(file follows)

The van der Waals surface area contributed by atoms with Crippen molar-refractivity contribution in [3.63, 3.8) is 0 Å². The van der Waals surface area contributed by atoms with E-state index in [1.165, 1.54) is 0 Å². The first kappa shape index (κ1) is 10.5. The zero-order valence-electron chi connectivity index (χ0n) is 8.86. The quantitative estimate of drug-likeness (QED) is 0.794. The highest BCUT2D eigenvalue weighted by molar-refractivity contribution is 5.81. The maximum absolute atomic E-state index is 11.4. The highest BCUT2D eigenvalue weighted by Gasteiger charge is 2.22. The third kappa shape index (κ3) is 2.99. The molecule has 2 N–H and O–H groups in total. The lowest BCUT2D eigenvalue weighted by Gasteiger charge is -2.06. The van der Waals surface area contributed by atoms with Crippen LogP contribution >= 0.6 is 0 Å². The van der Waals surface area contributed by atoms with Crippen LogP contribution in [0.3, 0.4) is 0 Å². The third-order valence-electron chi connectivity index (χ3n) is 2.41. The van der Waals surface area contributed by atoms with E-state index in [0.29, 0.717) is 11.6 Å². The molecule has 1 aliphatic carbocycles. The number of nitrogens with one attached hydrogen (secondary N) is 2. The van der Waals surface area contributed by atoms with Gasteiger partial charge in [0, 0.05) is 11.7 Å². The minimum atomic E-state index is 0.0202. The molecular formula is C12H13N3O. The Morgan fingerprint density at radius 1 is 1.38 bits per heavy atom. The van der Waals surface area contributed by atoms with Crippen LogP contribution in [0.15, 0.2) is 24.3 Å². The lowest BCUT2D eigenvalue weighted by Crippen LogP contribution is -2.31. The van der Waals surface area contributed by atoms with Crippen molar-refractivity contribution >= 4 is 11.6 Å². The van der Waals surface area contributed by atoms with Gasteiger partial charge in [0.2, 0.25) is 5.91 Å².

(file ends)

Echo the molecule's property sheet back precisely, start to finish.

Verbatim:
The van der Waals surface area contributed by atoms with Crippen molar-refractivity contribution in [3.63, 3.8) is 0 Å². The van der Waals surface area contributed by atoms with E-state index in [1.165, 1.54) is 0 Å². The first kappa shape index (κ1) is 10.5. The zero-order valence-electron chi connectivity index (χ0n) is 8.86. The quantitative estimate of drug-likeness (QED) is 0.794. The highest BCUT2D eigenvalue weighted by molar-refractivity contribution is 5.81. The maximum absolute atomic E-state index is 11.4. The highest BCUT2D eigenvalue weighted by Gasteiger charge is 2.22. The third kappa shape index (κ3) is 2.99. The molecule has 2 N–H and O–H groups in total. The lowest BCUT2D eigenvalue weighted by Gasteiger charge is -2.06. The van der Waals surface area contributed by atoms with Crippen LogP contribution >= 0.6 is 0 Å². The van der Waals surface area contributed by atoms with Crippen LogP contribution in [0.3, 0.4) is 0 Å². The third-order valence-electron chi connectivity index (χ3n) is 2.41. The van der Waals surface area contributed by atoms with E-state index in [0.29, 0.717) is 11.6 Å². The molecule has 1 aliphatic carbocycles. The number of nitrogens with one attached hydrogen (secondary N) is 2. The van der Waals surface area contributed by atoms with Gasteiger partial charge in [0, 0.05) is 11.7 Å². The minimum atomic E-state index is 0.0202. The molecular formula is C12H13N3O. The Morgan fingerprint density at radius 1 is 1.38 bits per heavy atom. The van der Waals surface area contributed by atoms with Crippen LogP contribution in [0.15, 0.2) is 24.3 Å². The lowest BCUT2D eigenvalue weighted by Crippen LogP contribution is -2.31. The van der Waals surface area contributed by atoms with Crippen molar-refractivity contribution >= 4 is 11.6 Å². The van der Waals surface area contributed by atoms with Gasteiger partial charge in [0.2, 0.25) is 5.91 Å².